One blogger made a sports analogy to Obama and Bush’s presidencies:
“George Bush was a baseball fan, and when he ordered the Iraqi surge in 2007, he was three runs down, bases loaded, behind in the count and swinging for the fences. Having essentially committed his reserves, the country was all in—there were virtually no troops left to deploy that could be maintained on a sustainable basis.
“Barack Obama is a basketball player and it now seems clear that he chose a different strategy, the fadeaway jumper: If the ball goes through the hoop, so much the better, but if it does not, the player’s momentum takes him back to his own side of the court, ready to play defense,” wrote Neptunus Lex.
“Americans should be concerned,” Jack the Blogger at the Western World wrote, “It appears that Obama is letting politics decide how to protect our country and win a war.”
Twitter was also the subject of the No. 1 news video on YouTube, with an advertisement for the new Twitter homepage that featured the ubiquitous Twitter bird logo. That clip generated more than 1.59 million views.
Beyond Twitter, two of the top five news and politics videos on YouTube were of Delaware Republican senatorial candidate Christine O’Donnell saying controversial things.
The first video, with more than 580,000 views, was a 1999 clip from a Bill Maher’s show, Politically Incorrect. In the clip, O’Donnell says that she “dabbled into witchcraft.”
The second video, with more than 560,000 views, was a clip from an MTV show called Sex in the ‘90s that liberal host Rachel Maddow showed on her MSNBC program. In it, O’Donnell speaks out against masturbation and sex outside of marriage.
O’Donnell was also a focus of attention in the mainstream media last week, appearing as a lead newsmaker in 4% of all the stories examined by PEJ, generating more attention than anyone other than Barack Obama. To be a lead newsmaker, someone must be featured in at least 50% of a story.
Most Viewed News & Politics Videos on YouTube
For the Week of September 20-24, 2010
1. A video from Twitter with little Twitter birds hiding throughout someone’s day to advertise the new Twitter.com homepage.
Note: Due to a capture error, no stories from Monday, September 20, 2010, were included in this week’s sample.
The New Media Index is a weekly report that captures the leading commentary of blogs and social media sites focused on news and compares those subjects to that of the mainstream press.
PEJ's New Media Index is a companion to its weekly News Coverage Index. Blogs and other new media are an important part of creating today's news information narrative and in shaping the way Americans interact with the news. The expansion of online blogs and other social media sites has allowed news-consumers and others outside the mainstream press to have more of a role in agenda setting, dissemination and interpretation. PEJ aims to find out what subjects in the national news the online sites focus on, and how that compared with the narrative in the traditional press.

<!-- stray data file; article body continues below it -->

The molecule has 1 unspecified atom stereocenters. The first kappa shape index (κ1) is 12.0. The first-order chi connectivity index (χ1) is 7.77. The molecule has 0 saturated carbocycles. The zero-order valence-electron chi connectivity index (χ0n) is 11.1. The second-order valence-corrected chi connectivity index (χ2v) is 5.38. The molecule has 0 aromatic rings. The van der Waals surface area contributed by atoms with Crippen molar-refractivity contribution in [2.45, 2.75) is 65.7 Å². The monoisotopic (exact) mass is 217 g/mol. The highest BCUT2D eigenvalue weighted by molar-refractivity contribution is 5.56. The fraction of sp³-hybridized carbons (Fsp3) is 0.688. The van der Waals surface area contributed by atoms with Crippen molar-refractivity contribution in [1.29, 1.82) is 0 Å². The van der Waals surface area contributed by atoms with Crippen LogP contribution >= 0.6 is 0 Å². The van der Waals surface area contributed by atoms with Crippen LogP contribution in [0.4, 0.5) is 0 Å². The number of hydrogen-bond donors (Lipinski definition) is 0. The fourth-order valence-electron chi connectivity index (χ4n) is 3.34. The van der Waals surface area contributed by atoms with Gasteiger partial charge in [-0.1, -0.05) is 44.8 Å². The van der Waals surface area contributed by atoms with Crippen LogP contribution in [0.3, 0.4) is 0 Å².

A prominent Web tracking site Icerocket, which monitors millions of blogs, uses the links to articles embedded on these sites as a proxy for determining what these subjects are. Using this tracking process as a base, PEJ staff compiles the lists of links weekday each day. They capture the top five linked-to stories on each list (25 stories each week), andreads, watches or listens to these posts and conducts a content analysis of their subject matter, just as it does for the mainstream press in its weekly News Coverage Index. It follows the same coding methodology as that of the NCI. Note: When the NMI was launched in January 2009, another web-tracking site Technorati was similarly monitoring blogs and social media. PEJ originally captured both Technorati's and Icerocket's daily aggregation. In recent months, though, this component of Technorati's site has been down with no indication of when it might resume.
The priorities of the bloggers are measured in terms of percentage of links. Each time a news blog or social media Web page adds a link to its site directing its readers to a news story, it suggests that the author of the blog places at least some importance on the content of that article. The user may or may not agree with the contents of the article, but they feel it is important enough to draw the reader's attention to it. PEJ measures the topics that are of most interest to bloggers by compiling the quantitative information on links and analyzing the results.
For the examination of the links from Twitter, PEJ staff monitors the tracking site Tweetmeme. Similar to Icerocket, Tweetmeme measures the number of times a link to a particular story or blog post is tweeted and retweeted. Then, as we do with Icerocket, PEJ captures the five most popular linked-to pages each weekday under the heading of "news" as determined by Tweetmeme's method of categorization. And as with the other data provided in the NMI, the top stories are determined in terms of percentage of links. (One minor difference is that Tweetmeme offers the top links over the prior 24 hours while the list used on Icerocket offers the top links over the previous 48 hours.)